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The Problem of Chronic Pain

The Problem of Chronic Pain

 

David Cohen in the Evening Standard (Friday 16thMarch, 2018) wrote:

 

“Not many of us would accept buying a car or a TV and finding out that nine out of 10 times it doesn’t work.  Yet this is what we put up with when acquiring drugs for our chronic pain”.

The newspaper’s investigation reports that opioid painkillers fail nine in every ten long-term pain sufferers but continue to be prescribed in record numbers. According to the report, 50-80% of patients will experience at least one side effect.

 Two years ago, the UK’s leading pain experts published a series of guidelines proposing that there should be two golden rules in the treatment of chronic pain: Firstly, those patients who do not achieve a reasonable degree of pain relief within two to four weeks are unlikely to benefit in the long term and their opioids should be discontinued. Secondly, short-term results do not guarantee longer-term pain relief, and therefore continual patient assessment is important.

 

But what to do if opioids fail?

 

Dr Cathy Stannard, co-editor of Opioids Aware, an excellent website dedicated to providing up-to-date information for doctors and patients. acknowledged in The Evening Standard that chronic pain is difficult to treat. But she stated, “Alternative Therapies such as acupuncture and exercise therapies may have more benefits than hardcore medical treatments….I’d spend the money saved from taking people off drugs on testing these sorts of treatments”.

 Experts like Dr Stannard understand that pain is complicated to treat and is affected by how we are feeling at the time so that our thoughts, feelings and worries and well as previous experiences of pain can all change the way we experience and respond to it. These ideas have been central to an acupuncturist’s understanding of how to treat chronic pain.

 Dr Amanda Williams, an expert on persistent pain who is currently writing European guidelines on best practice, built on these suggestions and proposed a five-step programme which is extremely helpful:

 

  • Accept the probability that there is no silver bullet that will work for your chronic pain.
  • Understand that chronic pain is not indicative of any life-threatening condition and that it is due to pain that seems to have got stuck in the acute stage and which, for reasons we don’t understand, carries on.
  • Become more active by doing the things you enjoy, be it walking the dog, swimming or yoga
  • Challenge your mental barriers by avoiding the tendency to catastrophise and instead give yourself realistic messages about what you can pro-actively do to manage your pain.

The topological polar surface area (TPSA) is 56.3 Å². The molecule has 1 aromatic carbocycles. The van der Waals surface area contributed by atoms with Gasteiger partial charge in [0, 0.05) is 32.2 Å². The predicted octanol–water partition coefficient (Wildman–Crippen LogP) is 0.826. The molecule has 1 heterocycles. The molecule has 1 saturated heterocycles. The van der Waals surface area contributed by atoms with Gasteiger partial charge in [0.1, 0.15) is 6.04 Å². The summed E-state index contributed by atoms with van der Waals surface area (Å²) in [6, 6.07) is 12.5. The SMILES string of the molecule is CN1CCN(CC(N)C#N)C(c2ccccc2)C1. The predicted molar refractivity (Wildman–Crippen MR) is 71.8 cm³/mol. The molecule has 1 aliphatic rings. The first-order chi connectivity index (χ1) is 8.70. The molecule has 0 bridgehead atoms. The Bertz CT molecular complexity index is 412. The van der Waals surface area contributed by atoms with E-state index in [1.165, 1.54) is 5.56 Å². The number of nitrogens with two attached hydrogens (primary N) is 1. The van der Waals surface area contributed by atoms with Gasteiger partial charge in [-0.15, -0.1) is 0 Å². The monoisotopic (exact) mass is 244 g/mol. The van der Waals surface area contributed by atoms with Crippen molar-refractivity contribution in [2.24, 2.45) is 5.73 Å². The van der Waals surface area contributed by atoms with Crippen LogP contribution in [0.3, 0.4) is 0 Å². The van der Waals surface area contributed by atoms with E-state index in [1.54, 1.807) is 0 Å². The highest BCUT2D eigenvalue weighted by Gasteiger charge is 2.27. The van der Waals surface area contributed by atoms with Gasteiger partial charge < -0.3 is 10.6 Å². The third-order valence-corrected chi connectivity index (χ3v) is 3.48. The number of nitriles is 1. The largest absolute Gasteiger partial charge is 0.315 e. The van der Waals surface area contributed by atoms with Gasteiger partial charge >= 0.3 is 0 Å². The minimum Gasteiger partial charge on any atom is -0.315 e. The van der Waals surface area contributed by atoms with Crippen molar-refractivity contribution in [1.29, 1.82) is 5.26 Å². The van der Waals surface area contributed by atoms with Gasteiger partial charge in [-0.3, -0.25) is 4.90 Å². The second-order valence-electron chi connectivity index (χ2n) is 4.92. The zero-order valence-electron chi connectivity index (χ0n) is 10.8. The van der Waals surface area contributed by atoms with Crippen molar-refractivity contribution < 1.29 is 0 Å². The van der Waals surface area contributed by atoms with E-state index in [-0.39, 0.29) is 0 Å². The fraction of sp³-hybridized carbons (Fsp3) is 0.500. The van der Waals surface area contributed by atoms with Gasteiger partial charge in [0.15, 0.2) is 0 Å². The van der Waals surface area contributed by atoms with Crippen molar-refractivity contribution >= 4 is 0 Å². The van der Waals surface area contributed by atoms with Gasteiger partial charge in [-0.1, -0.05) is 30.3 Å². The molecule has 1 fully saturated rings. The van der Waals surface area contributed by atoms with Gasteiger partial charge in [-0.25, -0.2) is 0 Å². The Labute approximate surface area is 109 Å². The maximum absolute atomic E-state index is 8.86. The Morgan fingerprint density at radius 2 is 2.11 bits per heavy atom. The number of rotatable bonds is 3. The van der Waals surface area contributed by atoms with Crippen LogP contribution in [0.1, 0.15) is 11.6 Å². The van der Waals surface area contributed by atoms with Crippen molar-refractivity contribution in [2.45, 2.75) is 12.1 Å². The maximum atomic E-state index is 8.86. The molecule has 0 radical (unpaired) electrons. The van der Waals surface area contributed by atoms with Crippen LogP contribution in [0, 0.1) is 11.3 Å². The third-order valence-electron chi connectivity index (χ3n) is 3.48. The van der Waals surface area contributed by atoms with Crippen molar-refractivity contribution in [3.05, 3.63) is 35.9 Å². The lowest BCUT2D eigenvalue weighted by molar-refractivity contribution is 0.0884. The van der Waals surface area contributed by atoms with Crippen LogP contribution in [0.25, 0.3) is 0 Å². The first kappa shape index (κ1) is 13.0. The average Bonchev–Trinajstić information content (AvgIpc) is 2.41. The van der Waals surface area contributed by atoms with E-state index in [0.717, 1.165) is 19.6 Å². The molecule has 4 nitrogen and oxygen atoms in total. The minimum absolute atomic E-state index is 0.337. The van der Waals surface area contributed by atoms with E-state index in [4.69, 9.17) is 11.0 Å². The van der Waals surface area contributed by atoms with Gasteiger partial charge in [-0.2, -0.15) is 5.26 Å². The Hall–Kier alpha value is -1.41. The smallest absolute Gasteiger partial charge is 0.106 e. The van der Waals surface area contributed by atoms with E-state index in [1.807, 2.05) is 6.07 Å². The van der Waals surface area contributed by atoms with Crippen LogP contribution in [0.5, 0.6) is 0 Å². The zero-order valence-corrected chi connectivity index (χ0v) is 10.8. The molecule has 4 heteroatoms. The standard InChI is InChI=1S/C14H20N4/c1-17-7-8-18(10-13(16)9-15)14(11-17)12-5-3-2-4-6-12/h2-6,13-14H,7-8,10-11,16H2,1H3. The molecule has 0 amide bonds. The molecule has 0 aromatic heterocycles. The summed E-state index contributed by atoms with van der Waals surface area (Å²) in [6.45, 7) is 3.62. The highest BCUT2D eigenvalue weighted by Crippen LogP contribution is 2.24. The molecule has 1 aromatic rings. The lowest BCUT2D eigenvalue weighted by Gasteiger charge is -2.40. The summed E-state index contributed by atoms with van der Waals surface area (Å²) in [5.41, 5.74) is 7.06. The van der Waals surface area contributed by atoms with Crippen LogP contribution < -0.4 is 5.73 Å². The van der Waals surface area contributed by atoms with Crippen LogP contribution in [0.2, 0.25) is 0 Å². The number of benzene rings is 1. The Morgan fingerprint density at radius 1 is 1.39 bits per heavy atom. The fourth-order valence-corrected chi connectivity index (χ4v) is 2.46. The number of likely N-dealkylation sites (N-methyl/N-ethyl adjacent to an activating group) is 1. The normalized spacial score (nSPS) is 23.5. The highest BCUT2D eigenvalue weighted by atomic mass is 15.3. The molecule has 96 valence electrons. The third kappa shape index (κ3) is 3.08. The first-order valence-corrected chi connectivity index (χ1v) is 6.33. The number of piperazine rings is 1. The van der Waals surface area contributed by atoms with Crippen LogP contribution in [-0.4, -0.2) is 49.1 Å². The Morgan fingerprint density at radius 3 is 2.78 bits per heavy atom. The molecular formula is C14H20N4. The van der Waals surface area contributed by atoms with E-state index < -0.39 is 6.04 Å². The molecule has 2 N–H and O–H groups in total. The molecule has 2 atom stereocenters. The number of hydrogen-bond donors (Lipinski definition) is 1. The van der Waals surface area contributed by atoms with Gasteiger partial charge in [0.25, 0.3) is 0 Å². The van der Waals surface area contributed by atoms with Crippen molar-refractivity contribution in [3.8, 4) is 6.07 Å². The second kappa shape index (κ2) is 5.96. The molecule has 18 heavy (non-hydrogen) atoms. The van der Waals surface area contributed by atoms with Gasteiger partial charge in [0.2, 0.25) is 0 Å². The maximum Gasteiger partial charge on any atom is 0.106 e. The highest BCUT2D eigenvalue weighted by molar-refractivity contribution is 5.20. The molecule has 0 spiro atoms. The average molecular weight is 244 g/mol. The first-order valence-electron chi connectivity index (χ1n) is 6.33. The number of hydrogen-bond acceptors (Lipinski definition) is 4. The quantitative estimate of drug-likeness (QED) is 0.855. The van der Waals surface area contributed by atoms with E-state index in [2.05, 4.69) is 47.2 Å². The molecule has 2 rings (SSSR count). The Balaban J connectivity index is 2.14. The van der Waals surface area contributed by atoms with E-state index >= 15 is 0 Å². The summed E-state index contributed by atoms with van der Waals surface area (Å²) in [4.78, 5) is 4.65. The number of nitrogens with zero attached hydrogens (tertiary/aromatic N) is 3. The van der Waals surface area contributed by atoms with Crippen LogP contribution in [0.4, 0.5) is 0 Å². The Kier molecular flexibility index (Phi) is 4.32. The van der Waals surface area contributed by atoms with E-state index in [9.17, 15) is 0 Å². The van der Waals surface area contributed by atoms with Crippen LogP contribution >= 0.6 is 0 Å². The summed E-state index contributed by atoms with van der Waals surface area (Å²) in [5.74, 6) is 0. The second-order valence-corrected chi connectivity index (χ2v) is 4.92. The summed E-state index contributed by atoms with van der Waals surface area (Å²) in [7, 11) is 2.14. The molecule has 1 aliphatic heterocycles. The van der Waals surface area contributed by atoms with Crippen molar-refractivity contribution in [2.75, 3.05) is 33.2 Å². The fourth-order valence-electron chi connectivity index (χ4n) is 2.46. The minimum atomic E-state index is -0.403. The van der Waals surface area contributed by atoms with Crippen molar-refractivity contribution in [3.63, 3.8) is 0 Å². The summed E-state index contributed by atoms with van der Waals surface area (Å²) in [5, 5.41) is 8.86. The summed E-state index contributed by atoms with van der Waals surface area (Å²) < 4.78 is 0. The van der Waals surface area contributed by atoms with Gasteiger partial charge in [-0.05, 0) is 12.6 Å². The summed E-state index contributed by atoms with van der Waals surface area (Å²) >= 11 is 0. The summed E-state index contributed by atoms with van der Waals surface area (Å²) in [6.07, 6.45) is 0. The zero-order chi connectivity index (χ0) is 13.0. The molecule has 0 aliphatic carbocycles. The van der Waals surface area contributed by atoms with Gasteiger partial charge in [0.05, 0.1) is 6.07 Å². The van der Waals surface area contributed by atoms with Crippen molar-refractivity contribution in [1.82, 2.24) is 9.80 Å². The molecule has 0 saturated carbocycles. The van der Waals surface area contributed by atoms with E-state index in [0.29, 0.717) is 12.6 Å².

• Pace yourself, be kinder to yourself, by all means try different alternative remedies such as acupuncture and meditation and seek for things to gradually improve overtime.

  (from The Evening Standard Investigation into Opioid painkillers: 16/3/18)

 

 How can we help?

 

There is a long history in China of acupuncture treating chronic pain. A large number of encouraging studies have provided good evidence that acupuncture is effective in the treatment of a wide range of ailments including low back pain, osteoarthritis of the knee, neck and shoulder pain, sciatica and headaches.

 Acupuncturists are widely experienced in treating painful conditions that include the conditions above.  At your initial consultation you will be asked  for a detailed history of when and how your pain started, how you experience pain, what makes it worse and better, and how it affects your life. After making an assessment, treatment usually includes massage, acupuncture and sometimes heat treatment. Appropriate exercises may also be given for you to do each day. 

 Chronic pain usually arises over a long period of time and therefore it can take 4 - 6 sessions of acupuncture to start seeing a positive change. We also recognize that chronic pain can make you tired and miserable, affect your sleep and cause other feelings of ill health.  The acupuncture you receive is also targeted to improve your general health and well being.

 If you would like to discuss your situation and want more information please phone or email the clinic.

 We always advise that you consult your doctor prior to starting acupuncture, and if you are taking opioid drugs you must see your doctor before coming off them - stopping suddenly could cause dangerous withdrawal effects.

 

Charmian Wylde

March 17th2018

 

 

 

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Call Louise Stevens

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17a Trinity Road
Weymouth
Dorset
DT4 8TJ